Open Access

The use of double lumen cannula for veno-venous ECMO in trauma patients with ARDS

  • Martin Gothner1Email author,
  • Dirk Buchwald2,
  • Justus T Strauch2,
  • Thomas A Schildhauer1 and
  • Justyna Swol1
Scandinavian Journal of Trauma, Resuscitation and Emergency Medicine201523:30

https://doi.org/10.1186/s13049-015-0106-2

Received: 29 July 2014

Accepted: 4 March 2015

Published: 28 March 2015

Abstract

Background

The use of a double lumen cannula for veno-venous extracorporeal membrane oxygenation (v.v. ECMO) offers several advantages such as cannulation with only one cannula, patient comfort and the earlier mobilization and physiotherapy. The cannulation should be performed under visual wire and cannula placement into the right atrium, which is associated with risks of malposition and right ventricular perforation. The aim of this patient series is to describe the use of double lumen cannula in trauma patients with posttraumatic ARDS.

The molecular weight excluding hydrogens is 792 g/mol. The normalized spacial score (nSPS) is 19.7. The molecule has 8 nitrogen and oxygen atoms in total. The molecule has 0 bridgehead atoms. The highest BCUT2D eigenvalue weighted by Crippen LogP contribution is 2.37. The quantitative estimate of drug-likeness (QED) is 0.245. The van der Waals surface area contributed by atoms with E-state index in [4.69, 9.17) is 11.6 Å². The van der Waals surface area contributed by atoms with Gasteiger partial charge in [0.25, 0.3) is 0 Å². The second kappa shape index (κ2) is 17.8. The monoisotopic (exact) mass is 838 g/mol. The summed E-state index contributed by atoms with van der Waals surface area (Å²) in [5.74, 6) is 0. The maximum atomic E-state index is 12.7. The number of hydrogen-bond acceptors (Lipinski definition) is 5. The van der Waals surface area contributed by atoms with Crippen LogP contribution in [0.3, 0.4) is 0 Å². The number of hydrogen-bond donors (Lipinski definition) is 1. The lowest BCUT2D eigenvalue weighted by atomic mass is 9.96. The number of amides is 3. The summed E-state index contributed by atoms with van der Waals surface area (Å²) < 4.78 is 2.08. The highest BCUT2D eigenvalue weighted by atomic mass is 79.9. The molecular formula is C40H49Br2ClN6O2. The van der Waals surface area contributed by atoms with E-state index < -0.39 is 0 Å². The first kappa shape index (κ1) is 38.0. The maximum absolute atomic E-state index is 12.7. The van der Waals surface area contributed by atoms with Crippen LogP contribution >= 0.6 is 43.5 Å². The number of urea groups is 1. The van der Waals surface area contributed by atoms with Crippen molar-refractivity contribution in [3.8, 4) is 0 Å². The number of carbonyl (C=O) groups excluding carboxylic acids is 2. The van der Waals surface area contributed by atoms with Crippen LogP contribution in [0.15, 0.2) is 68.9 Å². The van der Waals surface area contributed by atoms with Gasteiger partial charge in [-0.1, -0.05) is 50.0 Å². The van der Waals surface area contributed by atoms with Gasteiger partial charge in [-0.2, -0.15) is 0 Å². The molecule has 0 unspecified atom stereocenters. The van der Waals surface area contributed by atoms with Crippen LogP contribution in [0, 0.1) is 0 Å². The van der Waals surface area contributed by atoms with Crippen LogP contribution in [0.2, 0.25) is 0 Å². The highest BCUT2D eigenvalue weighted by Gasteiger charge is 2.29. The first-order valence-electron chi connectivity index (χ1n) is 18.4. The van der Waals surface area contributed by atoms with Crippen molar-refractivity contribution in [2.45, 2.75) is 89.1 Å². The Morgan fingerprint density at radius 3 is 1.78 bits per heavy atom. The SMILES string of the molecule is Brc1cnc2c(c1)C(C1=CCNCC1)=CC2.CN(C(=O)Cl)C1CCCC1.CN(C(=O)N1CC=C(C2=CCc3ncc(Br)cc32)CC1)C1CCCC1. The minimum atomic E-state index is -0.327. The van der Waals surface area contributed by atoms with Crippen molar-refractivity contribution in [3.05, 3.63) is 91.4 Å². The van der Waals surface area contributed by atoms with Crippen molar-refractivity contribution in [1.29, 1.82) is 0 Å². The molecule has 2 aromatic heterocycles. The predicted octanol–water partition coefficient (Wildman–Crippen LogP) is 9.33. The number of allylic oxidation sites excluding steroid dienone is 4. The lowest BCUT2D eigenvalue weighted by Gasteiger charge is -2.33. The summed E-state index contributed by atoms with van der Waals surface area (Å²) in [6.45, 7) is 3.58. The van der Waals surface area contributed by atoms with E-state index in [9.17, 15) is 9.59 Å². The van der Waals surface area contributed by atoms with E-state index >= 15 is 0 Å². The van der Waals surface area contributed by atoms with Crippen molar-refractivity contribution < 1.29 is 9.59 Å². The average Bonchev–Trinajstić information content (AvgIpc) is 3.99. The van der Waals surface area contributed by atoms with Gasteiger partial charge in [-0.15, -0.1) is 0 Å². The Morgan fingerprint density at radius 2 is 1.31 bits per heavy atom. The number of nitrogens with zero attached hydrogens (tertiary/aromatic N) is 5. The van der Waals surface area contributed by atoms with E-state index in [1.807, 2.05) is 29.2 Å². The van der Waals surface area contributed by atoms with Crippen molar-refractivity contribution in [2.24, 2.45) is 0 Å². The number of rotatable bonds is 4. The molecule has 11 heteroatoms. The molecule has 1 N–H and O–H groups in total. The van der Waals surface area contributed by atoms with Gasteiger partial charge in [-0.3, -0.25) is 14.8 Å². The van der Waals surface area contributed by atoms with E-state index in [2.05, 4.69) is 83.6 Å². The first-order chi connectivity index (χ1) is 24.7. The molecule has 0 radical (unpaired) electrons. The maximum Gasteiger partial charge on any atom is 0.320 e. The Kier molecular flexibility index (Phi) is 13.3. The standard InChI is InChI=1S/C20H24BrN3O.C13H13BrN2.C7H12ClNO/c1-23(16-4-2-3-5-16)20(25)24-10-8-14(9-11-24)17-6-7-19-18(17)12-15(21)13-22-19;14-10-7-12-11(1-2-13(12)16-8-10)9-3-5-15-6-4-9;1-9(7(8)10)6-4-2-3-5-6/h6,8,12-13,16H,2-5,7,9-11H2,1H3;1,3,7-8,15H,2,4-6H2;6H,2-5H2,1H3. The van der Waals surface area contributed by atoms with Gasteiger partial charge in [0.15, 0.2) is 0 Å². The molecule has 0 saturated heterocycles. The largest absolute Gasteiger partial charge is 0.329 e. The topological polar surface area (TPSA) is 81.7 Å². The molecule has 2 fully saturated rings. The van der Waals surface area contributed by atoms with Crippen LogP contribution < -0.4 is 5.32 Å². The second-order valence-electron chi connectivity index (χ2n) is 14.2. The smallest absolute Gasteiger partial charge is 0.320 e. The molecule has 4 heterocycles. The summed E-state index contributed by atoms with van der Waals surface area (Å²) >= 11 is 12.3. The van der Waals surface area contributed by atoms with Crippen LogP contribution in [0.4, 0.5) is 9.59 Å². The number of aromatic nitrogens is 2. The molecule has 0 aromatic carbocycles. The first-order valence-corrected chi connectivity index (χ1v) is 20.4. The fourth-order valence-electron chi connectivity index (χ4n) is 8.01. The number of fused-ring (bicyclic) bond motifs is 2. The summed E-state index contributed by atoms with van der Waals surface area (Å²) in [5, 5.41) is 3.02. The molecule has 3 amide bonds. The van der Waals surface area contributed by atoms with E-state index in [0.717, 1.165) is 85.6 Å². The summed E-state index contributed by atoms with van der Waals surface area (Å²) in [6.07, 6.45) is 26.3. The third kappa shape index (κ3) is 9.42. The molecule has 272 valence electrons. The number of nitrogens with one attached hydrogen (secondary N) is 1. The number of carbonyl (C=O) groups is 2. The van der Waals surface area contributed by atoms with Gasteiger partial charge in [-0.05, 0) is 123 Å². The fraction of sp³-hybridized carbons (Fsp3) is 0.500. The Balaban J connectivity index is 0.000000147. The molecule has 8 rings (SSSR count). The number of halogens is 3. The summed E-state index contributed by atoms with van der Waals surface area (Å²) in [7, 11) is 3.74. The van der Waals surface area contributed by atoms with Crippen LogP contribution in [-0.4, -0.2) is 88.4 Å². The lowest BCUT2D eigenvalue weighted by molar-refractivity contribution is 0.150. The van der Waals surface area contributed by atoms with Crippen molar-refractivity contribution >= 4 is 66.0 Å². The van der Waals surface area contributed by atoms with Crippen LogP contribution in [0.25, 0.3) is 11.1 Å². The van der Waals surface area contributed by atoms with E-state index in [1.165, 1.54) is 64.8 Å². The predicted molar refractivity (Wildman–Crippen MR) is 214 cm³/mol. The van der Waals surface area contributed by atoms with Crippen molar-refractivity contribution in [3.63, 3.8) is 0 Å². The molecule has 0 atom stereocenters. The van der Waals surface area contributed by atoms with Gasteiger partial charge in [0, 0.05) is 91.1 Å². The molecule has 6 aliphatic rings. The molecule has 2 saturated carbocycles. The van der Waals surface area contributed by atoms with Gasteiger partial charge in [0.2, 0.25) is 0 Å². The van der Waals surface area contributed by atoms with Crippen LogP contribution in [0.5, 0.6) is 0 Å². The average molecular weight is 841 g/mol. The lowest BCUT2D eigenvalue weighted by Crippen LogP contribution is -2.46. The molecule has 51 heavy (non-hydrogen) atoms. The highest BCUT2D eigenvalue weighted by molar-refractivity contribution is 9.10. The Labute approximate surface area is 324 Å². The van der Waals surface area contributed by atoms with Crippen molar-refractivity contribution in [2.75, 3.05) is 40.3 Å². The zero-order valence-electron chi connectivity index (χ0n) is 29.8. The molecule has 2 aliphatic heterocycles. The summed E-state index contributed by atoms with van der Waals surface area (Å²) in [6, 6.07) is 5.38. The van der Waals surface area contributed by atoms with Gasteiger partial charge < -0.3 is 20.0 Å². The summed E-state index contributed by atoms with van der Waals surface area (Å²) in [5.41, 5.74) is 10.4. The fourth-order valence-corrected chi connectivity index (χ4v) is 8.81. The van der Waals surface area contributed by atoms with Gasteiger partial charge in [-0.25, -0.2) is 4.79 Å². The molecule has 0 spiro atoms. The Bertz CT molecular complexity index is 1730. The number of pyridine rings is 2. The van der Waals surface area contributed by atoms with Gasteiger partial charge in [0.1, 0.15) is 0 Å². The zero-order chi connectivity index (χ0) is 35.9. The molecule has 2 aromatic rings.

Material and methods

Criteria for the v.v ECMO treatment were defined as hypoxaemia (pO2/FiO2 < 200 mmHg, FiO2 0.8-1,0); tidal volume >4-6 ml/kg ideal body weight; mean inspiratory pressure (Pinsp) >32-34 mmHg; respiratory acidosis pH <7.25; and arterial saturation (SaO2) <90%. The analysis included the Injury Severity Score (ISS), the types of injury, time of treatment, complications and outcomes.

Results

A total of 24 patients with major trauma were treated for posttraumatic ARDS with v.v. ECMO. The double lumen cannula (Avalon®, Fa. Maquet, Rastatt, Germany) was used in six male patients. The mean ISS was 31 (20–48). The ECMO therapy was started in an average on the third day after trauma. The mean ECMO run time was 7 days ± 5 (6–18), and the hospital stay was in mean of 60 days ± 34 (21–105).